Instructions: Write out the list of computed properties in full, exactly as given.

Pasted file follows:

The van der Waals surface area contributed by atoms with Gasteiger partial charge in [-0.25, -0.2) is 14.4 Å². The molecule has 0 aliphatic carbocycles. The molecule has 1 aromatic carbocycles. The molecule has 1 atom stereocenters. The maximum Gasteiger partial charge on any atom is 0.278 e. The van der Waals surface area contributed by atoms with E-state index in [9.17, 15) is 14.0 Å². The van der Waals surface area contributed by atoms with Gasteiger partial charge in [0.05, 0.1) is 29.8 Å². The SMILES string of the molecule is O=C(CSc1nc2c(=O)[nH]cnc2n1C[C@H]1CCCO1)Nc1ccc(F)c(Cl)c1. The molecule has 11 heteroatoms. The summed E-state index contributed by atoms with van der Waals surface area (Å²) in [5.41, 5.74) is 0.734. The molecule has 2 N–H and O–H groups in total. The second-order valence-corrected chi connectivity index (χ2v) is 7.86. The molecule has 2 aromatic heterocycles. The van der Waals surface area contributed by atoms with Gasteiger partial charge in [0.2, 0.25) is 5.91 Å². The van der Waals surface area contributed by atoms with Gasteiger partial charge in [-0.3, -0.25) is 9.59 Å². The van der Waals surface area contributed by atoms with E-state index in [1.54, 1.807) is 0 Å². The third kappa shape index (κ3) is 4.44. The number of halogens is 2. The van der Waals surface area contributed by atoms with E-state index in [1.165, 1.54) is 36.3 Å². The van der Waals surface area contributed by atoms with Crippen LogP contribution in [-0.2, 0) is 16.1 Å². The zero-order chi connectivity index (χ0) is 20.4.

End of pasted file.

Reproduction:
The van der Waals surface area contributed by atoms with Gasteiger partial charge in [-0.25, -0.2) is 14.4 Å². The molecule has 0 aliphatic carbocycles. The molecule has 1 aromatic carbocycles. The molecule has 1 atom stereocenters. The maximum Gasteiger partial charge on any atom is 0.278 e. The van der Waals surface area contributed by atoms with E-state index in [9.17, 15) is 14.0 Å². The van der Waals surface area contributed by atoms with Gasteiger partial charge in [0.05, 0.1) is 29.8 Å². The SMILES string of the molecule is O=C(CSc1nc2c(=O)[nH]cnc2n1C[C@H]1CCCO1)Nc1ccc(F)c(Cl)c1. The molecule has 11 heteroatoms. The summed E-state index contributed by atoms with van der Waals surface area (Å²) in [5.41, 5.74) is 0.734. The molecule has 2 N–H and O–H groups in total. The second-order valence-corrected chi connectivity index (χ2v) is 7.86. The molecule has 2 aromatic heterocycles. The van der Waals surface area contributed by atoms with Gasteiger partial charge in [0.2, 0.25) is 5.91 Å². The van der Waals surface area contributed by atoms with Gasteiger partial charge in [-0.3, -0.25) is 9.59 Å². The van der Waals surface area contributed by atoms with E-state index in [1.54, 1.807) is 0 Å². The third kappa shape index (κ3) is 4.44. The number of halogens is 2. The van der Waals surface area contributed by atoms with E-state index in [1.165, 1.54) is 36.3 Å². The van der Waals surface area contributed by atoms with Crippen LogP contribution in [-0.2, 0) is 16.1 Å². The zero-order chi connectivity index (χ0) is 20.4.